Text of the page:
I have been trawling historic newspapers in Papers Past in my efforts to research early European attitudes to New Zealand’s rivers. In the course (unintended pun) of doing so, I stumbled upon a report on the drainage of the city, submitted to the Christchurch City Council in 1864 by the City Surveyor. It is illuminating given the city’s struggle with flooding following the Canterbury earthquakes. Here is an excerpt:
The City of Christchurch is situated on the old delta of the River Waimakariri, and is divided into two parts by the Avon River, which may be called the North and South. It stands upon an alluvial plain, sloping from the north-west to the south-east. The north portion averages 14 feet and the south 12 feet above high-water mark. The surface of the town was originally intersected and corroded over its whole extent by the channels of the flood waters of the river and other watercourses, and the site of the town in its natural state has discharged its surface waters both into the Avon and Heathcote Rivers. The rapid occupation of the sections and the formation of the streets have combined to interfere with the original channels and the gullies, which heretofore acted as main drains, have been necessarily dammed up so as to prevent the discharge of the waters which found their way I through them.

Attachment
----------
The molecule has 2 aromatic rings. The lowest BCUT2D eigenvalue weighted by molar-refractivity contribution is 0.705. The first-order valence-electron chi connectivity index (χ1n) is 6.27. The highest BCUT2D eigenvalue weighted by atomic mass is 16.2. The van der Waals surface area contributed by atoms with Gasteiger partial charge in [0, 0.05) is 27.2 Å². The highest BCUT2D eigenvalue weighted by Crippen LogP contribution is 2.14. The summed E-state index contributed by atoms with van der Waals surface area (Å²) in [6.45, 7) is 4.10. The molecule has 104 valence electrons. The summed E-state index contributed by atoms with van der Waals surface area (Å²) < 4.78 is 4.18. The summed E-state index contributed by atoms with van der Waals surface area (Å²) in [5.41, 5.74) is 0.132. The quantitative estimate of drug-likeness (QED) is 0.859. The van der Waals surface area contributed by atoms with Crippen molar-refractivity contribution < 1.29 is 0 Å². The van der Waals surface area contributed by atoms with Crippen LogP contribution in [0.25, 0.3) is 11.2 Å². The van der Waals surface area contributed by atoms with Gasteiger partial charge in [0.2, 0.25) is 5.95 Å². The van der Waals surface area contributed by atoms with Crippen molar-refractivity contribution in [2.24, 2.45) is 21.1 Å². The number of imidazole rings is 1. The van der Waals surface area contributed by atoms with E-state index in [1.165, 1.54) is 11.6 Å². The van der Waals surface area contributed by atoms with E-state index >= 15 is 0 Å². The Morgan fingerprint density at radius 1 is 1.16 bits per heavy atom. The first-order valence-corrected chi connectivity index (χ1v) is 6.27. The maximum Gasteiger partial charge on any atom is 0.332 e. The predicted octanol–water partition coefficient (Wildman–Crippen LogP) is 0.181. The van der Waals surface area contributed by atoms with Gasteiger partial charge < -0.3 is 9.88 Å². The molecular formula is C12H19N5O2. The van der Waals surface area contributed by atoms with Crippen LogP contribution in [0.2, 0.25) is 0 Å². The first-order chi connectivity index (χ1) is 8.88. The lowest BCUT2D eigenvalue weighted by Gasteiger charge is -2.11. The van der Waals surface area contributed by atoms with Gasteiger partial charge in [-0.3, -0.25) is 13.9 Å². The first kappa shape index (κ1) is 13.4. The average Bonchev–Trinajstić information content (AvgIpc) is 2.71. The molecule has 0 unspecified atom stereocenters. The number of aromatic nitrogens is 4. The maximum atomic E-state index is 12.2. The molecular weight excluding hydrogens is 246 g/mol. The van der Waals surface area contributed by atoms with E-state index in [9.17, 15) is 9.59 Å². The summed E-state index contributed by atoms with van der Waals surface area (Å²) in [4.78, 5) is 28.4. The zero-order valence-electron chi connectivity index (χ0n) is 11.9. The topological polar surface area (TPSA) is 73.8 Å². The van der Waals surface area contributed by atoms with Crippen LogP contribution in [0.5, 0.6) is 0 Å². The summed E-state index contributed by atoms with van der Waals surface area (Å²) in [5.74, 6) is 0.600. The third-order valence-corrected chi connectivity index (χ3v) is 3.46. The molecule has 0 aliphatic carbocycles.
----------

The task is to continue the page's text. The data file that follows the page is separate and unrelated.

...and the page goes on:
The report goes on to describe the problem of drainage, exacerbated by the low-lying nature of Christchurch relative to the sea, and ways to address it. The poorly drained nature of Christchurch was brutally demonstrated only four years later, when it was struck by a disastrous flood, causing death and extensive damage to property and infrastructure.